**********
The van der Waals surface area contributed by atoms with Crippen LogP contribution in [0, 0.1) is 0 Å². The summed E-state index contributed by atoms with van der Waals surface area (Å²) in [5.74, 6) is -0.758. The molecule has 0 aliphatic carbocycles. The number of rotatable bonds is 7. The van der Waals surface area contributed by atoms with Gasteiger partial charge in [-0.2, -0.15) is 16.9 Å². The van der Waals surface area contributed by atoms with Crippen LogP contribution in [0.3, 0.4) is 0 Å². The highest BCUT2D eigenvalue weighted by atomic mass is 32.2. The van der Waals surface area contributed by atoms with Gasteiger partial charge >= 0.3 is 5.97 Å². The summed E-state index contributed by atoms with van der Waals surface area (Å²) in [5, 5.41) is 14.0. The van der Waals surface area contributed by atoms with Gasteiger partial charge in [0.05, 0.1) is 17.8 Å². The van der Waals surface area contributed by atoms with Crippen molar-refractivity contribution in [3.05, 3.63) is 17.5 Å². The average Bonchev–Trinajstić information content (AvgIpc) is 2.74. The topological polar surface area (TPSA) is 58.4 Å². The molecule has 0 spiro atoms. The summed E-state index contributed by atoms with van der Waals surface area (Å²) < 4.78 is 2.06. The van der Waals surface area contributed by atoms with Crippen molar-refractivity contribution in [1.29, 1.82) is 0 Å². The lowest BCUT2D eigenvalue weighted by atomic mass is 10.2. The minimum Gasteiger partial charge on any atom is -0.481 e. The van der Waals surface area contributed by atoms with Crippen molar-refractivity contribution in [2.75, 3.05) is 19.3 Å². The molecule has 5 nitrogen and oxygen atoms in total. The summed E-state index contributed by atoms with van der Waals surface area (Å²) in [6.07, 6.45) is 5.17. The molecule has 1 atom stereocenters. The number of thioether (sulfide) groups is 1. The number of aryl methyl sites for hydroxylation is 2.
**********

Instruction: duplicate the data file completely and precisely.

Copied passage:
The van der Waals surface area contributed by atoms with Crippen LogP contribution in [0, 0.1) is 0 Å². The summed E-state index contributed by atoms with van der Waals surface area (Å²) in [5.74, 6) is -0.758. The molecule has 0 aliphatic carbocycles. The number of rotatable bonds is 7. The van der Waals surface area contributed by atoms with Gasteiger partial charge in [-0.2, -0.15) is 16.9 Å². The van der Waals surface area contributed by atoms with Crippen LogP contribution in [0.3, 0.4) is 0 Å². The highest BCUT2D eigenvalue weighted by atomic mass is 32.2. The van der Waals surface area contributed by atoms with Gasteiger partial charge >= 0.3 is 5.97 Å². The summed E-state index contributed by atoms with van der Waals surface area (Å²) in [5, 5.41) is 14.0. The van der Waals surface area contributed by atoms with Gasteiger partial charge in [0.05, 0.1) is 17.8 Å². The van der Waals surface area contributed by atoms with Crippen molar-refractivity contribution in [3.05, 3.63) is 17.5 Å². The average Bonchev–Trinajstić information content (AvgIpc) is 2.74. The topological polar surface area (TPSA) is 58.4 Å². The molecule has 0 spiro atoms. The summed E-state index contributed by atoms with van der Waals surface area (Å²) < 4.78 is 2.06. The van der Waals surface area contributed by atoms with Crippen molar-refractivity contribution in [1.29, 1.82) is 0 Å². The lowest BCUT2D eigenvalue weighted by atomic mass is 10.2. The minimum Gasteiger partial charge on any atom is -0.481 e. The van der Waals surface area contributed by atoms with Crippen molar-refractivity contribution in [2.75, 3.05) is 19.3 Å². The molecule has 5 nitrogen and oxygen atoms in total. The summed E-state index contributed by atoms with van der Waals surface area (Å²) in [6.07, 6.45) is 5.17. The molecule has 1 atom stereocenters. The number of thioether (sulfide) groups is 1. The number of aryl methyl sites for hydroxylation is 2.